Pulled Apart By Horses – Tough Love (Transgressive)
January 30, 2012 by Daniel Gill
Pulled Apart By Horses (PABH) are back with their sophomore release ‘Tough Love’ to kick off the New Year in very, very hard way. After a hugely impressive debut album- which seemed to revitalise hardcore punk in 2010- and wowing crowds with their live shows and stage antics (described only in three words: blood, sweat and tears), the Leeds quartet are hoping the same one-two punch of hardcore rock and witty song titles in their second round will equal another thrilling knock-out.
For PABH it’s all about capturing the monstrous torrent of adrenaline from their live shows and incorporating it into ten or eleven songs on CD. This is what they did in their self-titled debut, and this is what they have successfully done here for ‘Tough Love’. The only difference is the construction of these songs; ‘Tough Love’ seems to have more of a sense of direction and structure, whereas the debut was more wild and unexpected. It had more of a sense of shock and surprise than this sophomore effort.
The unrelenting roaring guitar riffs are what make the band so special; they constantly pound throughout the album and sound a lot beefier than the first time around. This could be something to do with the difference in production, as Sum 41 and Foo Fighters producer Gil Norton lends his sound skills for this album. The tracks here sound as if they can be blasted out with the same velocity on stage as well as through speakers at home. Something the last album lacked.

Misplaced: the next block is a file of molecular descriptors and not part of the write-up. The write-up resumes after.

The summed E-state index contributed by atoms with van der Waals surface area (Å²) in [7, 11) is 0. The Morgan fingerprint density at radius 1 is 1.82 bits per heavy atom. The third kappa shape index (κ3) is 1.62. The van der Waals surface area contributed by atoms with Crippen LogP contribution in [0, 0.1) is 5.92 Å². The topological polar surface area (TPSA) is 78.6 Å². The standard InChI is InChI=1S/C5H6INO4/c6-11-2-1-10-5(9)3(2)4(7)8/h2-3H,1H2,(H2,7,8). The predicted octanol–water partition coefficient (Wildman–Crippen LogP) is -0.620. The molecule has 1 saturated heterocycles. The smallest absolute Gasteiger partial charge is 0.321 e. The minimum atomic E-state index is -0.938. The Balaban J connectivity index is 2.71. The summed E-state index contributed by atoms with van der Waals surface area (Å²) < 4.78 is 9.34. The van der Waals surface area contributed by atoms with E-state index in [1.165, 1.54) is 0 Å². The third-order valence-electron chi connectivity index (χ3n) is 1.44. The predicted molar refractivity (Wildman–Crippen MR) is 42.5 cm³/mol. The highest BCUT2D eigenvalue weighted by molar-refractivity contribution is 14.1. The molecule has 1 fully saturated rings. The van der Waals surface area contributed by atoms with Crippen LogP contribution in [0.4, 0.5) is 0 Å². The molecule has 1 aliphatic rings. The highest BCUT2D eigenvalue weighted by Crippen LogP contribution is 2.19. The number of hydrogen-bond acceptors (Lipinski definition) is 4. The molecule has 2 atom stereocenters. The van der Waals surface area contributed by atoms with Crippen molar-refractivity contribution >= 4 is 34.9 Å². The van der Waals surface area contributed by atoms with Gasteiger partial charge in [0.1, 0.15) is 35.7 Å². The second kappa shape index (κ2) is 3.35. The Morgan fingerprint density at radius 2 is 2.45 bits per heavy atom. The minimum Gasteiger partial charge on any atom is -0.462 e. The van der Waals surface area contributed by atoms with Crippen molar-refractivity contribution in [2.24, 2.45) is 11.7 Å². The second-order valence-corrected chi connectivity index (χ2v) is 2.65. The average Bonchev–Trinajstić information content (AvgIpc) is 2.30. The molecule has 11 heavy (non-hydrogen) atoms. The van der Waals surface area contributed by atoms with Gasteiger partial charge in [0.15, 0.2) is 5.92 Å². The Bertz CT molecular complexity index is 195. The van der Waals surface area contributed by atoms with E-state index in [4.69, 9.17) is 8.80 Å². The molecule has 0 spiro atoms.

With lead single ‘V.E.N.O.M,’ PABH capture that punk rock ferocity, mix it with some pop rock undertones and finish with a classic metal breakdown which lights a fire inside you if you like your music a little heavier. It’s a mosh pit of styles which for once doesn’t end in a mess… a method which the band use to make themselves one of the finest new rock bands in the U.K.
Lead Singer Tom Hudson’s distinctive growl still remains as impactful as ever, as his screams puncture the force field of noise made from his other band members’ instruments. You would think it would be impossible, but Hudson’s impressive vocals are just as powerful as the colossal guitars or the explosive drums. The lyrics are as slap stick as ever and don’t have to mean anything (“When I was a kid, I was a dick but nothing changes”) since you have no time to think about them when your brain is being rattled by PABH’s sound.
This is an album which might be too tough for some peoples’ ears, but deep down this is a scream out and a fist in the air to show the British punk rock scene won’t be trampled on by the more popular genres of dubstep and electro. It’s brash, loud, aggressive and full of heart, just like a revolution should sound.